Chapter 1 Part 3: Investigating the Motion of the Sun

Photograph of the Joel N. Myers Sundial at the Arboretum at Penn State showing the layout of the stones that mark the time of day. Credit: Nate Follmer, Penn State Eberly College of Science.

Science Notebook Assignment

This is the third investigation under the heading of naked eye investigations that is addressing its own question, so you need to create a third new note to keep and organize all of the work you do for this investigation.  As with the previous two investigations, please record all important information during your work on this investigation, and be sure to organize it well.

Investigation question:

How does the Sun appear to move on the sky throughout a day, and why does it move that way?

Perhaps the only astronomical object more familiar to us than the Moon is the Sun.  From your everyday experiences, you may already feel read to answer the first part of the question asking how the Sun appears to move during a day.  So to begin, you should sketch a prediction that describes how you believe the Sun appears to move during a typical day.  If you can, you should label your sketch and indicate as well as you can on the sketch how the motion proceeds.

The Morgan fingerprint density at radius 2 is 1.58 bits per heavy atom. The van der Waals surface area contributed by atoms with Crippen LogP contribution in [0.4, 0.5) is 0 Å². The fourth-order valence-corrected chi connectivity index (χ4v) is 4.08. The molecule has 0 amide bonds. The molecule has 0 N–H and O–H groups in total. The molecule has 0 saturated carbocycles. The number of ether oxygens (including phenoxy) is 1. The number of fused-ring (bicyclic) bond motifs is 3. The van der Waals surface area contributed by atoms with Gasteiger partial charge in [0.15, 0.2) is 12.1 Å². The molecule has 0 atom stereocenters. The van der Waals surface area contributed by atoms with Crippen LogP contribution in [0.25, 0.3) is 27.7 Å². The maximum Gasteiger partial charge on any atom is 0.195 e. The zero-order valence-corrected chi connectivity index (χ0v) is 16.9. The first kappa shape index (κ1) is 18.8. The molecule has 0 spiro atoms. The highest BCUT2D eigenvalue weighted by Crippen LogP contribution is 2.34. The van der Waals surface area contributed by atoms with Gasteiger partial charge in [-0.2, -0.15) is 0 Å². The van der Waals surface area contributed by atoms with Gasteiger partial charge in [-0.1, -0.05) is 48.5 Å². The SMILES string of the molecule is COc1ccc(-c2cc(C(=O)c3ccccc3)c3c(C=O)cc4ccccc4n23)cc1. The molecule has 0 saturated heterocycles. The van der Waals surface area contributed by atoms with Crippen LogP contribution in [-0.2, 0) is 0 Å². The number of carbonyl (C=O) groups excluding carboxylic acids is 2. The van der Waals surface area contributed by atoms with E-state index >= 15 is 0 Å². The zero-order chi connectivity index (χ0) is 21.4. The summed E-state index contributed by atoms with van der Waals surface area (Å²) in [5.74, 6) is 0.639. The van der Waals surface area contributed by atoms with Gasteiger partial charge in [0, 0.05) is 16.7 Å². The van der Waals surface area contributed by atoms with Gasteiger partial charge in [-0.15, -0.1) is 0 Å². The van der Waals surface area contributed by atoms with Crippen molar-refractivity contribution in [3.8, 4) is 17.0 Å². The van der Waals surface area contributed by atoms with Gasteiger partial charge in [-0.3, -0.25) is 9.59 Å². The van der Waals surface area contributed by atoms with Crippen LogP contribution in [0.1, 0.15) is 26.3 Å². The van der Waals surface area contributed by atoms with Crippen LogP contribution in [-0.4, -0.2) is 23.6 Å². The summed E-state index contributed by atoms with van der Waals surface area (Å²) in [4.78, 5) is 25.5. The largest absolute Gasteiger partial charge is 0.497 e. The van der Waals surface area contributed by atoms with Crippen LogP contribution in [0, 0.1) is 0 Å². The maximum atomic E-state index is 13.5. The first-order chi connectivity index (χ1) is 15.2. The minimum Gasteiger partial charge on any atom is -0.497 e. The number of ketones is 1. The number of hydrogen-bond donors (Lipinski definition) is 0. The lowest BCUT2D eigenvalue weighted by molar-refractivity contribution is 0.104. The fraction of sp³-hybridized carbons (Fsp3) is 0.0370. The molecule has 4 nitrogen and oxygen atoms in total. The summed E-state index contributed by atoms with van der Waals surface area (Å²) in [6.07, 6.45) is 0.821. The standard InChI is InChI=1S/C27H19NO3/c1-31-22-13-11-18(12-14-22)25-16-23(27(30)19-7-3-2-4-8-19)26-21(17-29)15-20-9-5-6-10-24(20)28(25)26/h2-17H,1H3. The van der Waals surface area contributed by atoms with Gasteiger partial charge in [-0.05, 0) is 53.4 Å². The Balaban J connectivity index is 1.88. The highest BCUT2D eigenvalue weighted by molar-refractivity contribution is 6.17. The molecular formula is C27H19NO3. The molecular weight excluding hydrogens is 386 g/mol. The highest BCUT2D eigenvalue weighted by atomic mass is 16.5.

Science Notebook Assignment

Record your prediction in your notebook that includes your sketch and your short, written description for how you believe the Sun appears to move over the course of a day.  Include all of the details you think may be relevant.

This is a simulated image from Starry Night showing the view from State College on Feb 23 2019 at 8:00am. It shows the Sun in the eastern sky and the Moon in the western sky.